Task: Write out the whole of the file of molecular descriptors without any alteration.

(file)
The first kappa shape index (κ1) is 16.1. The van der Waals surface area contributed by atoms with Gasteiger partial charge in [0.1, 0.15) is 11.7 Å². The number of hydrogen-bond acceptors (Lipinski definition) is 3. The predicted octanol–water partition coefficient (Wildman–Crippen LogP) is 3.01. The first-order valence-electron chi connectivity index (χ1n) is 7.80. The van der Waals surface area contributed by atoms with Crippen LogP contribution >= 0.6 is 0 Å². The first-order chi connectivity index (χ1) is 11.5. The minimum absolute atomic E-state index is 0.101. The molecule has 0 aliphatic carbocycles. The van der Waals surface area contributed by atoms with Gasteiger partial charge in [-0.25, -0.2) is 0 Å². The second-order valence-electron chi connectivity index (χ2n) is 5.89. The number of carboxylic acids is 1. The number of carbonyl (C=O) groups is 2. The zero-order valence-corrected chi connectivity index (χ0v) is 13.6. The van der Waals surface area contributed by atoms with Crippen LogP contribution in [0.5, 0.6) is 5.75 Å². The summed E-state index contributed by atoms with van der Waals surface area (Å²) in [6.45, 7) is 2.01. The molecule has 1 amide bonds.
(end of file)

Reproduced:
The first kappa shape index (κ1) is 16.1. The van der Waals surface area contributed by atoms with Gasteiger partial charge in [0.1, 0.15) is 11.7 Å². The number of hydrogen-bond acceptors (Lipinski definition) is 3. The predicted octanol–water partition coefficient (Wildman–Crippen LogP) is 3.01. The first-order valence-electron chi connectivity index (χ1n) is 7.80. The van der Waals surface area contributed by atoms with Crippen LogP contribution >= 0.6 is 0 Å². The first-order chi connectivity index (χ1) is 11.5. The minimum absolute atomic E-state index is 0.101. The molecule has 0 aliphatic carbocycles. The van der Waals surface area contributed by atoms with Gasteiger partial charge in [-0.25, -0.2) is 0 Å². The second-order valence-electron chi connectivity index (χ2n) is 5.89. The number of carboxylic acids is 1. The number of carbonyl (C=O) groups is 2. The zero-order valence-corrected chi connectivity index (χ0v) is 13.6. The van der Waals surface area contributed by atoms with Crippen LogP contribution in [0.5, 0.6) is 5.75 Å². The summed E-state index contributed by atoms with van der Waals surface area (Å²) in [6.45, 7) is 2.01. The molecule has 1 amide bonds.